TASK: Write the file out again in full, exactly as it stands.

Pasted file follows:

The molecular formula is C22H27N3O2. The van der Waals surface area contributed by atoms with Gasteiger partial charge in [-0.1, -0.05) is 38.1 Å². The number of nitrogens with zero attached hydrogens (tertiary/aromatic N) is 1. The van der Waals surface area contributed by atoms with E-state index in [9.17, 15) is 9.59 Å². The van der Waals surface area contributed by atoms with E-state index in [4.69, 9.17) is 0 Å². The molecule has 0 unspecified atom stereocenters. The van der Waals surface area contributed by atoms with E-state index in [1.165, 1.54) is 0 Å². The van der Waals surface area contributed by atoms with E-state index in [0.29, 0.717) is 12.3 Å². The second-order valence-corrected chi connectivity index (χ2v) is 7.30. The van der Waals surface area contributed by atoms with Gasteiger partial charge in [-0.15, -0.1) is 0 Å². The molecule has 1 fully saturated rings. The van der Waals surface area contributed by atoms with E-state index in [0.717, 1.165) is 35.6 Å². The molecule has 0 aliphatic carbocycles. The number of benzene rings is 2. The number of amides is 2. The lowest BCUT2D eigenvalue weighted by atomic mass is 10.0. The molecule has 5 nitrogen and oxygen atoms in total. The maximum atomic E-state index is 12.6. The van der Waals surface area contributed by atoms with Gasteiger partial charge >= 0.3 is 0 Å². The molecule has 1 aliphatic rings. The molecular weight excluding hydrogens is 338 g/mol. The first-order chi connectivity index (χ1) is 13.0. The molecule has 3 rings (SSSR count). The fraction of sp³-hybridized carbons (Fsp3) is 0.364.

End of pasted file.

The molecular formula is C22H27N3O2. The van der Waals surface area contributed by atoms with Gasteiger partial charge in [-0.1, -0.05) is 38.1 Å². The number of nitrogens with zero attached hydrogens (tertiary/aromatic N) is 1. The van der Waals surface area contributed by atoms with E-state index in [9.17, 15) is 9.59 Å². The van der Waals surface area contributed by atoms with E-state index in [4.69, 9.17) is 0 Å². The molecule has 0 unspecified atom stereocenters. The van der Waals surface area contributed by atoms with E-state index in [1.165, 1.54) is 0 Å². The van der Waals surface area contributed by atoms with E-state index in [0.29, 0.717) is 12.3 Å². The second-order valence-corrected chi connectivity index (χ2v) is 7.30. The van der Waals surface area contributed by atoms with Gasteiger partial charge in [-0.15, -0.1) is 0 Å². The molecule has 1 fully saturated rings. The van der Waals surface area contributed by atoms with E-state index in [0.717, 1.165) is 35.6 Å². The molecule has 0 aliphatic carbocycles. The number of benzene rings is 2. The number of amides is 2. The lowest BCUT2D eigenvalue weighted by atomic mass is 10.0. The molecule has 5 nitrogen and oxygen atoms in total. The maximum atomic E-state index is 12.6. The van der Waals surface area contributed by atoms with Gasteiger partial charge >= 0.3 is 0 Å². The molecule has 1 aliphatic rings. The molecular weight excluding hydrogens is 338 g/mol. The first-order chi connectivity index (χ1) is 13.0. The molecule has 3 rings (SSSR count). The fraction of sp³-hybridized carbons (Fsp3) is 0.364.